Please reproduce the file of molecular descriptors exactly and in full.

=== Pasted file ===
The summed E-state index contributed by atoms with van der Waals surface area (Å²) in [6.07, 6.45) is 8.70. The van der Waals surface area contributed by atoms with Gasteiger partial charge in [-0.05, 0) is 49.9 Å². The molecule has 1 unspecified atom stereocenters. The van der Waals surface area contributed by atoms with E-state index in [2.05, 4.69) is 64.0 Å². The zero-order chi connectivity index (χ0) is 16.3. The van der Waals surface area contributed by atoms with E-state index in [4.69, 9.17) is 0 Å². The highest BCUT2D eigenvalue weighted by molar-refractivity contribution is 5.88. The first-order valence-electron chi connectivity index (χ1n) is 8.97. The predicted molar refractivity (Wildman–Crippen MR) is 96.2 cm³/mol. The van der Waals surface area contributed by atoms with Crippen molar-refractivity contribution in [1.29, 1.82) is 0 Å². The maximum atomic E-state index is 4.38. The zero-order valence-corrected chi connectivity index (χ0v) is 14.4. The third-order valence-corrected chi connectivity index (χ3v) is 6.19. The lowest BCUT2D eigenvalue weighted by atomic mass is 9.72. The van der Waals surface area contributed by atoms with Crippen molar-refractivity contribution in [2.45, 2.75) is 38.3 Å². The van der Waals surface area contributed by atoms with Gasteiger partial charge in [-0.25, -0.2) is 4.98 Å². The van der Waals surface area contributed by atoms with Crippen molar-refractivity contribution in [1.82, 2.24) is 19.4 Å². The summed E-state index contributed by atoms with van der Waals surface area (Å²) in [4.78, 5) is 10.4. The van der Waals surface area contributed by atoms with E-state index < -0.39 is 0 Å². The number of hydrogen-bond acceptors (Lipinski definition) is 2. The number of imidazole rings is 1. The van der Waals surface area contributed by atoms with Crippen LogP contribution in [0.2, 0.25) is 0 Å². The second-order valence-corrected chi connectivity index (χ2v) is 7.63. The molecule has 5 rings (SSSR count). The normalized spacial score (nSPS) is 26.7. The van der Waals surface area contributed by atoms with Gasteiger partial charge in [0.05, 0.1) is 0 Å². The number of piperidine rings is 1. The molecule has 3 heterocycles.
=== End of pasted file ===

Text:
The summed E-state index contributed by atoms with van der Waals surface area (Å²) in [6.07, 6.45) is 8.70. The van der Waals surface area contributed by atoms with Gasteiger partial charge in [-0.05, 0) is 49.9 Å². The molecule has 1 unspecified atom stereocenters. The van der Waals surface area contributed by atoms with E-state index in [2.05, 4.69) is 64.0 Å². The zero-order chi connectivity index (χ0) is 16.3. The van der Waals surface area contributed by atoms with E-state index in [4.69, 9.17) is 0 Å². The highest BCUT2D eigenvalue weighted by molar-refractivity contribution is 5.88. The first-order valence-electron chi connectivity index (χ1n) is 8.97. The predicted molar refractivity (Wildman–Crippen MR) is 96.2 cm³/mol. The van der Waals surface area contributed by atoms with Crippen molar-refractivity contribution in [1.29, 1.82) is 0 Å². The maximum atomic E-state index is 4.38. The zero-order valence-corrected chi connectivity index (χ0v) is 14.4. The third-order valence-corrected chi connectivity index (χ3v) is 6.19. The lowest BCUT2D eigenvalue weighted by atomic mass is 9.72. The van der Waals surface area contributed by atoms with Crippen molar-refractivity contribution in [2.45, 2.75) is 38.3 Å². The van der Waals surface area contributed by atoms with Gasteiger partial charge in [-0.25, -0.2) is 4.98 Å². The van der Waals surface area contributed by atoms with Crippen molar-refractivity contribution in [1.82, 2.24) is 19.4 Å². The summed E-state index contributed by atoms with van der Waals surface area (Å²) in [4.78, 5) is 10.4. The van der Waals surface area contributed by atoms with E-state index < -0.39 is 0 Å². The number of hydrogen-bond acceptors (Lipinski definition) is 2. The number of imidazole rings is 1. The van der Waals surface area contributed by atoms with Crippen LogP contribution in [0.2, 0.25) is 0 Å². The second-order valence-corrected chi connectivity index (χ2v) is 7.63. The molecule has 5 rings (SSSR count). The normalized spacial score (nSPS) is 26.7. The van der Waals surface area contributed by atoms with Gasteiger partial charge in [0.05, 0.1) is 0 Å². The number of piperidine rings is 1. The molecule has 3 heterocycles.